Vitamin D and Flow Mediated Dilation: Link to Heart Disease

October 20, 2009

Replace Vitamin D and Make Your Blood Vessels Happy 

 Competency:  # 17 Vitamin D Reference:  Tarcin et at J Clin Endo Meta Oct 2009 p4023 

 Now, this is downright fun!  This is a well-done study comparing young, healthy men with low vitamin D levels (average 8 ng) to normal vitamin D levels (32ng) and what happens to their blood vessels as a result of Vit D replacement.  First of all, how did they replace it?  300,000 IU as a shot, once a month for three months.  That is the same as 10,000 IU a day for three months.  All with no side effects.  Nifty. Second, what they found when they raised the D blood level.  Blood pressure dropped by 7/7 points.  That’s huge by itself.  Then, they found that Flow Mediated Dilatation (how much your artery stretches and relaxes with a pulse is called FMD) improved to normal, which was a about a 30% increase.  That’s part of why the blood pressure dropped.  

They also found through multiple measures that “Oxidative Stress” decreased dramatically as they normalized the Vit D.  Finally, leptin was increased back to normal.  Leptin tells your brain that you are full.  With inadequate D, your leptin is low, and you eat too much because your brain doesn’t get the signal that you feel full and that you are deficient in leptin. This all points to a pattern of your arteries being prone to damage when your D is too low.  They don’t stretch as much, making your blood pressure higher.  Your arteries get more inflamed and your appetite is off kilter so you continue to provide too many calories by eating too much.   It’s all a perfect setting for damaged arteries.  It may not happen in just a month or two, but after twenty years you have a heart attack at age 42 and wonder how it happened.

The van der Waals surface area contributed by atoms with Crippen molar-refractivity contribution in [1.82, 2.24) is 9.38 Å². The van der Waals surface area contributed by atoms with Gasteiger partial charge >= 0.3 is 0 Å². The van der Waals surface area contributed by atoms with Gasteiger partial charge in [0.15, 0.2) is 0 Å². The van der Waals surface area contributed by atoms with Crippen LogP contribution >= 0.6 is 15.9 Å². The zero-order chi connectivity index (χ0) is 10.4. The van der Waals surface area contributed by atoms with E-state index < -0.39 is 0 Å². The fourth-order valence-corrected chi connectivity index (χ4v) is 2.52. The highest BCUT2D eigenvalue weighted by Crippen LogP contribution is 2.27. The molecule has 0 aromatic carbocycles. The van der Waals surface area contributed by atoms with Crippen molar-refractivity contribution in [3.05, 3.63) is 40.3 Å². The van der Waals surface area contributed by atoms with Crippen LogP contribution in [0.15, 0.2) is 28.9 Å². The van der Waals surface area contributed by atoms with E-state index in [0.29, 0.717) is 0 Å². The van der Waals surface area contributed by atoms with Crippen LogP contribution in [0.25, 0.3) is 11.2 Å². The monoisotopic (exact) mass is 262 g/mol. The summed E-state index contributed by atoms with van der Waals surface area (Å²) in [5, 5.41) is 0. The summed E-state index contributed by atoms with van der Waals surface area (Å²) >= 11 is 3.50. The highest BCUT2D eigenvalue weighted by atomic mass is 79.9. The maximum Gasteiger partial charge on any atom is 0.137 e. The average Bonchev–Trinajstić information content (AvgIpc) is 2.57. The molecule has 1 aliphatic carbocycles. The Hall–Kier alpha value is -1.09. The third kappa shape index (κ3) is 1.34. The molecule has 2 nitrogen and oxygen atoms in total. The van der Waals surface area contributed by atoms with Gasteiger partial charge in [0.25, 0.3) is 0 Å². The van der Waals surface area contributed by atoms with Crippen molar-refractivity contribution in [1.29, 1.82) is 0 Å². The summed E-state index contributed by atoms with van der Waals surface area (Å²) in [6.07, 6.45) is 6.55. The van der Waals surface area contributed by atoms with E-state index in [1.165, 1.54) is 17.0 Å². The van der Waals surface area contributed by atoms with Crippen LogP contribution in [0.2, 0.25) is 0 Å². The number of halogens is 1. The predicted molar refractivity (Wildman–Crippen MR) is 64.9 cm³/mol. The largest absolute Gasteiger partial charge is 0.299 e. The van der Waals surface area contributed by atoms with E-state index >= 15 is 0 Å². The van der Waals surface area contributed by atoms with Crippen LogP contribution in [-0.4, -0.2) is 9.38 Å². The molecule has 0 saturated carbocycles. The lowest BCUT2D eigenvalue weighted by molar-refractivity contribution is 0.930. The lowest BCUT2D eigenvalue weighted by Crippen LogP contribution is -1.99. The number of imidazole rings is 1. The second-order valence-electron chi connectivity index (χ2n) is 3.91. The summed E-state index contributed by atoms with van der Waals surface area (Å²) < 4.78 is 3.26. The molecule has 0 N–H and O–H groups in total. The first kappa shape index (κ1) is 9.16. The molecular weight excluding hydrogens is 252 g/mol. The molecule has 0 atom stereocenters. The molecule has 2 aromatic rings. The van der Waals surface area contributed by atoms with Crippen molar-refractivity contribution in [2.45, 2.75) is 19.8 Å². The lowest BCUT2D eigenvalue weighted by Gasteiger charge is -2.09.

No one put the picture together for you and told you that this was yet another reason to take that irresistible Vitamin D. This study is a landmark study for a variety of reasons.  First of all, the authors were bold enough to use a replacement dose of D that focused on getting folks back to the same blood level as their control peers.  Their peers had an average level of 32 ng.  To get healthy young men with a blood level of 8 ng up to a blood level of 32 ng required 300,000 IU a month for three months.  That is almost a million units over 3 months.  This was done with no toxicity.  

This may help explain why prior studies in which D was given at 200 IU or 400 IU a day for a couple of months might not have shown much effect.  By focusing on the dose given instead of the blood level achieved, study subjects in many past negative D studies might never have gotten to therapeutic blood levels. In my opinion, 32 ng is still low as it is not what your body would naturally obtain by living in a sun-rich environment.  55 ng is my target. The pattern is falling together.  Many other studies show that Vit D is low in folks who have metabolic syndrome and that blood pressure will drop when adequate D is prescribed.  This study adds another reason to take D.  The summary is simple.  Low Vit D is as risky for you as any other risk factor for coronary artery disease. 

WWW.  What will work for me?  I’m taking vitamin D every day and my last level was 70.  Some folks think that may be a bit high.  I’m sticking with it.  The risks of coronary artery disease are real and very evident.  I have yet to find any risks with D supplementation that match it.   A kidney stone here and there can be awful, but nothing like sudden death from a heart attack.

The column was written by Dr. John E Whitcomb, Brookfield Longevity, Brookfield, WI.  (262-784-5300)